While there are many who may suggest such things as the Rollei 35 or 35S, that will probably be above your price range. Other cameras like that include the Olympus XA and Epic, some Konica with their Hexanon lenses, the Minolta Hi-Matic 7s II, and a few others that should be less expensive. However, for your class, I would suggest something like the Yashica Lynx 1000, Lynx 5000, or Lynx 14 (I like the Lynx 14), or the Minolta Hi-Matic 7 (the original large one) or the Minolta Hi-Matic 9. All of them have better lenses than their smaller more pocketable counterparts. They also have a greater range of lens apertures and shutter speeds. While my preference is for the Minolta Hi-Matic 9 due to its greater versatility, the next close choice for me would be the Yashica Lynx 14. These larger cameras also have more mass that helps in holding the camera still when releasing the shutter and should give you a sharper negative with less hand shaking.

    One real advantage for these older rangefinder cameras is their very quiet in-the-lens leaf shutters with a very discrete little "snick" when released; much quieter than the mirror movement and shutter of an SLR. The most common lens focal length will probably be about 45mm which can be pre-set easily in a "zone focusing" mode. This also helps with quick shooting, but the rangefinder systems in the viewfinder really are pretty good. For some applications, you may find that you will prefer the rangefinder over the SLR.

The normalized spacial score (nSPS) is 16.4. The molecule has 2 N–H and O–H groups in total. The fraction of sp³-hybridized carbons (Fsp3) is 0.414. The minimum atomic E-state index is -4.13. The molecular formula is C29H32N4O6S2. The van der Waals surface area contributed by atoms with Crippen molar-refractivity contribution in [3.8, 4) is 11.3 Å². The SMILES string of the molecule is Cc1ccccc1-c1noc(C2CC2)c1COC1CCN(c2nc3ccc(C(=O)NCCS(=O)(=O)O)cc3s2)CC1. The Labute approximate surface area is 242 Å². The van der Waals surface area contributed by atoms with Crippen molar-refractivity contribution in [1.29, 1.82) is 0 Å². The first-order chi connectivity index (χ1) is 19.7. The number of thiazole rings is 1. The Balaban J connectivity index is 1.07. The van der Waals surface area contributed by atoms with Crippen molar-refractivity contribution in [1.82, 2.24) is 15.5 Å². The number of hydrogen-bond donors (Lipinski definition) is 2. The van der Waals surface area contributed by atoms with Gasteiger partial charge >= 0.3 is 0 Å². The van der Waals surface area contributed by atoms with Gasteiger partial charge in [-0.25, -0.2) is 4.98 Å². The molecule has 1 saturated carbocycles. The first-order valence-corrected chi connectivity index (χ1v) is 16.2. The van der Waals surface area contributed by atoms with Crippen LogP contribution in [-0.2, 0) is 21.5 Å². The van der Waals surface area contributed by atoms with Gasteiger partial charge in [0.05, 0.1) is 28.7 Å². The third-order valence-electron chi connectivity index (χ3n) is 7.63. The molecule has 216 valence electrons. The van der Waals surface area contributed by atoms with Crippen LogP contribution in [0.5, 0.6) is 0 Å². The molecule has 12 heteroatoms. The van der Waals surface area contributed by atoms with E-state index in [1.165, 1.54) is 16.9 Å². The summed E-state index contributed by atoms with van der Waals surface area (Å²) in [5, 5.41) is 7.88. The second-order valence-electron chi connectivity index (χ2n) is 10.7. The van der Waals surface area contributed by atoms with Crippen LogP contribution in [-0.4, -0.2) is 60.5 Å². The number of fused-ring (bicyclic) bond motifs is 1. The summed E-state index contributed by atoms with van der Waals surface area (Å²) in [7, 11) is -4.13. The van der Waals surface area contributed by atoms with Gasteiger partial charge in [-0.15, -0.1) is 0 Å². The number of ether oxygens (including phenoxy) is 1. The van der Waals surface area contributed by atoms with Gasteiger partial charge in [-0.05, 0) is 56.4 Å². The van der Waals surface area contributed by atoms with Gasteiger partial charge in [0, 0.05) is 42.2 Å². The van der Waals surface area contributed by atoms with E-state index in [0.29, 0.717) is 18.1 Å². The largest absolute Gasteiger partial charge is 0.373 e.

6. Ken Nadvornick

    Ken Nadvornick Subscriber

    Messages:
    5,041
    Joined:
    Mar 18, 2005
    Location:
    Monroe, WA, USA
    Shooter:
    Multi Format
    Most of the suggestions you will get in response are from those who own and use the camera they will be recommending. That's a good thing. The key is to look for recurring patterns in the responses. So I'll go ahead and start it off with the...


    Good to very good samples can be had for US$125, or less. My particular sample was purchased from a fellow APUG member for around US$85-90, as I recall. It was - and remains - in excellent user and cosmetic condition. I have a large number of cameras in formats from half-frame 35mm up to 8x10, and it's one of my top favorites.

    Good luck.

    Ken